State AGs Sue Google, Say Company Lied To Customers To Harvest Their Data

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Ailan Evans Deputy Editor
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A group of state attorneys general filed lawsuits against Google on Monday, alleging that the company deceived its customers about its privacy settings in order to access their location data.

The complaints, led by Democratic Washington, D.C., Attorney General Karl Racine, in addition to attorneys general from Texas, Washington and Indiana, alleging that the company uses deceptive business practices to convince consumers that their location data is protected. (RELATED: Hundreds Of Local Papers Are Suing Facebook And Google For Alleged Ad Monopolies)

The attorneys general allege that Google falsely claims consumers can safeguard their privacy by adjusting certain account settings, such as by telling customers they “’can turn off Location History at any time. With Location History off, the places you go are no longer stored.’” The attorneys general allege that this claim is deceptive, as Google still collects and stores location data with “Location History” turned off.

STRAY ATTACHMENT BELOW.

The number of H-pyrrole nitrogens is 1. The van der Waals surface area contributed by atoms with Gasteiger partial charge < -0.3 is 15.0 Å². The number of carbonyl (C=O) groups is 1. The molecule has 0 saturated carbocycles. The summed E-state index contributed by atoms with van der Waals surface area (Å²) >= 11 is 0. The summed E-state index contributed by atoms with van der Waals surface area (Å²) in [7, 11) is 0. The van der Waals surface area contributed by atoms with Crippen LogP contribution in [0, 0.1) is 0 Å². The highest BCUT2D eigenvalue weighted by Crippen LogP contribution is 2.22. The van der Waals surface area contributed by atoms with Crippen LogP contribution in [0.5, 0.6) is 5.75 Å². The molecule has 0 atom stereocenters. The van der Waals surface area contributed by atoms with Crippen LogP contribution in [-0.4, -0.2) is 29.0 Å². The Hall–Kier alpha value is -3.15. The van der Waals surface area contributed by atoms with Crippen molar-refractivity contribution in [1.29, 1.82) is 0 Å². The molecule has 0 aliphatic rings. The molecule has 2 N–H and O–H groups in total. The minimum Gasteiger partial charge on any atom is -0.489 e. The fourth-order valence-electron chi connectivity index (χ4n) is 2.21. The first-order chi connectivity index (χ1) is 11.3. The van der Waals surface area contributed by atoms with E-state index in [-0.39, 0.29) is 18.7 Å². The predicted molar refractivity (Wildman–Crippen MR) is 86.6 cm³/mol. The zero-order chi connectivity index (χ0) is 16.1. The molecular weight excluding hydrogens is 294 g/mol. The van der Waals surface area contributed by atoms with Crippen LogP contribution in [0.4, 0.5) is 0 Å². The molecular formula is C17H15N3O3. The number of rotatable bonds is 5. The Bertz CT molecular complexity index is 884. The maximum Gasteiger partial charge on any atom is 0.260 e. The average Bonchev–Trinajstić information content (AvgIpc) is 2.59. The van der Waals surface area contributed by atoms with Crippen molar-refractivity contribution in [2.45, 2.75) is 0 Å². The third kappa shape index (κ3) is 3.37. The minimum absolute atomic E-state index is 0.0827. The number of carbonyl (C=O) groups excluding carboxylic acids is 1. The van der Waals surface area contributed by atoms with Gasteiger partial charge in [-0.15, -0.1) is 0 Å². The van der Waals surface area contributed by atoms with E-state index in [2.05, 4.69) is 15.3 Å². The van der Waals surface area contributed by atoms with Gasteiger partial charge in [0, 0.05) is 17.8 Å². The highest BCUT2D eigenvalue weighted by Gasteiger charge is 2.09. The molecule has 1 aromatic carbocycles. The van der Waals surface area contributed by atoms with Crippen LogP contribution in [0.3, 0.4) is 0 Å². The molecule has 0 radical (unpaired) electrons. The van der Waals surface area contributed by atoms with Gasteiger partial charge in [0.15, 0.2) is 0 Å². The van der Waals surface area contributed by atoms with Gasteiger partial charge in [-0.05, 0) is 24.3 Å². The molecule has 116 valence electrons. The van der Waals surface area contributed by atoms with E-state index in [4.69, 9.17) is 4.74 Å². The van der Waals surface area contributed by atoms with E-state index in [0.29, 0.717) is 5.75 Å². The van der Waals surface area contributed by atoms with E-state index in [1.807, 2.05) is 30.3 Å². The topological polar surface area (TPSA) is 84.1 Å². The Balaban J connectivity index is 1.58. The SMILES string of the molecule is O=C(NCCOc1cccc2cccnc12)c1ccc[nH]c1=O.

“Google’s misleading, ambiguous, and incomplete descriptions of these settings all but guarantee that consumers will not understand when their location is collected and retained by Google or for what purposes,” Racine’s complaint reads. “And, in reality, regardless of the settings they select, consumers who use Google products have no option but to allow the Company to collect, store, and use their location.”

The complaint also alleges that Google employs design “dark patterns,” or deceptive design features, to coerce or influence users into sharing more data with the company.

“For example, Google’s decision to enable the privacy-intrusive Web & App Activity feature by default, while failing to disclose this setting, was a deceptive use of design,” Racine’s complaint reads. “Through this dark pattern, Google not only misled users about the extent of its location tracking, but also made it difficult for users to opt out of this tracking.”

The attorneys general allege that these deceptive business practices violate consumer protection laws.

Racine’s complaint follows an effort by state attorneys general to target Google for alleged anti-competitive behavior, with a complaint filed in December 2020 alleging that the company violated federal antitrust laws.

When reached for comment, Google spokesperson José Castañeda told the Daily Caller News Foundation that the company has made a number of recent changes to its privacy features, and that the lawsuit was “based on inaccurate claims and outdated assertions.”

“We have always built privacy features into our products and provided robust controls for location data. We will vigorously defend ourselves and set the record straight,” Castañeda said.

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